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Disclaimer: the following blog is written from a developer’s mindset. So it may be great reading for other developers in elearning, but perhaps also for anyone interested in a developer’s point of view and observations.

Progressive… POW! Disruptive… WHAM! Just in time… BOOF!

We like the phrases above, don’t get me wrong, but we (developers) tend to leave them to the learning designers as, frankly, they can back up the words with more articulation than us. These phrases are indicative of the fact that elearning has slowly but surely been making its way into the mobile environment, and rightly so. It’s now more the norm… finally.

As developers we’ve found (as many developers may already know) that there are some important points throughout a project where we need to ‘touch base’ with the whole project team; this is particularly important when the roll out environment is complex (BYOD, multiple LMSs etc).

When we head to the build of an elearning course, we need to be clear about what is and isn’t possible, and what’s efficient and feasible, when developing learning content for mobile. Other than the obvious screen real-estate differences and method of interactions, there are a few other factors that need to be discussed between all parties at the table.



Moving to mobile immediately spurs thoughts of great new things for elearning modules. The newer technologies – which are also mostly available in newer desktop browsers – have great features that enable us to offer a much improved user experience and journey. Designing for this is a great idea, but be wary early on if the client throws an old browser into the spec… you’ve just increased your load.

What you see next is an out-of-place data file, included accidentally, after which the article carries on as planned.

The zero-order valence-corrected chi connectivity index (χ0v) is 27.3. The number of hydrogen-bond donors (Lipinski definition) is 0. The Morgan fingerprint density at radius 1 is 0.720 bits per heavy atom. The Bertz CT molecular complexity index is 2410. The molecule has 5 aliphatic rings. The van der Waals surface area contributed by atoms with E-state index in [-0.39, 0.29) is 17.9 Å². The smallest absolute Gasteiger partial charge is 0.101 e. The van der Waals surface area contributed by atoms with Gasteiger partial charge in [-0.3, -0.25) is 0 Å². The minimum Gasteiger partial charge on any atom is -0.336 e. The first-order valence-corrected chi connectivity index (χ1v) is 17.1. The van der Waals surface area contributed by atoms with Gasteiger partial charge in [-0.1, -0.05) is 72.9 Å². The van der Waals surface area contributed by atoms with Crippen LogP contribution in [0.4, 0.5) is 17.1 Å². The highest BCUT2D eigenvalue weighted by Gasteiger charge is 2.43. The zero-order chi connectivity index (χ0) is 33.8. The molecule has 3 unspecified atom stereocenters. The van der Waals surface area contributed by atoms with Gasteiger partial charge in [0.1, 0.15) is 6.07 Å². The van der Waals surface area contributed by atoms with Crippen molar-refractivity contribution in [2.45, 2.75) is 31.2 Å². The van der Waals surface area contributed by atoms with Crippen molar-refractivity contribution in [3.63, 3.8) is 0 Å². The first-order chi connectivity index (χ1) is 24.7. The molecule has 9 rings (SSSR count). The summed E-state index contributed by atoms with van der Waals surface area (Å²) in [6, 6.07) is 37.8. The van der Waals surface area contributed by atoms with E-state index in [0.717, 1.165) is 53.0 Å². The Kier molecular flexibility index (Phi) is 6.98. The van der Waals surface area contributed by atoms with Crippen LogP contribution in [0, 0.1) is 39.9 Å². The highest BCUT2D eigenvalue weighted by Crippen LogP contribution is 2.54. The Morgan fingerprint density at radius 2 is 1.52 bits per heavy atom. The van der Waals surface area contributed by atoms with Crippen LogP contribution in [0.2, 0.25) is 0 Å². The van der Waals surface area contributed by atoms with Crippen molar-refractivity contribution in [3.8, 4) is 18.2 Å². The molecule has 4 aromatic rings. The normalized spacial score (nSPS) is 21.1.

An early conversation between design and development can help in utilising such features in the most effective



The shear amount of devices out there means we can unwittingly fall into the trap of having to test on too many devices.

Define what you will and will not be testing for.

In an ideal world the elearning would work on everything, and developing to best practice should get you a long, long way there, but testing on everything is neither feasible nor efficient (check the pricing and slow test speeds on BrowserStack!).

If the client has analytics on previous elearning modules, specifically how employees access learning content and the devices they use, this can help whittle the list down.

If this isn’t available then targeting the most common devices is a good starting position. You’ll then be able to add devices the company may have procured for employees.

There are great resources out there to streamline testing across devices if you don’t physically have access to them, like BrowserStack, though the preference is definitely to test on real devices.


Just in time

You can get a good idea of what you’re in for from the initial request from a client. This is the most important time to have the discussion over what the build might look like.

Talk about devices, interactions and overall functionality.

… including that ol’ chestnut – autoplay of media. It’s amazing how many people still assume this is a standard.

Experienced developers will know the limitations across various devices. These are important to flag at the beginning of a project. Pointing out the obvious is okay as it will make sure that no unspoken expectations or assumptions are left on the table and found out about later.

For those not aware, autoplay on mobile devices, specifically Apple, is not possible. The reason for this is that it stops users from unknowingly using their data and incurring cost… and possible bill shock. To achieve an autoplay experience on these devices we need to capture an initial user interaction with the content. The trick here is to make it feel seamless.

These are just some points to consider, there are many others and some of them may come from fleshing out the above. Getting it right in the beginning will save you a lot of headaches and patching on your path to a truly mobile/cross platform experience.

My one key takeaway from this is: Keep a conversation going.

Brendan is The Learning Hook’s Lead Developer / Project Manager. Brendan develops and manages elearning projects. His eye for detail and commitment to quality products is invaluable to elevating The Learning Hook’s reputation for award winning elearning.

Kevin is The Learning Hook’s Senior Developer. Kevin brings a very pragmatic and logical element to the team, and is keen for creating great processes.


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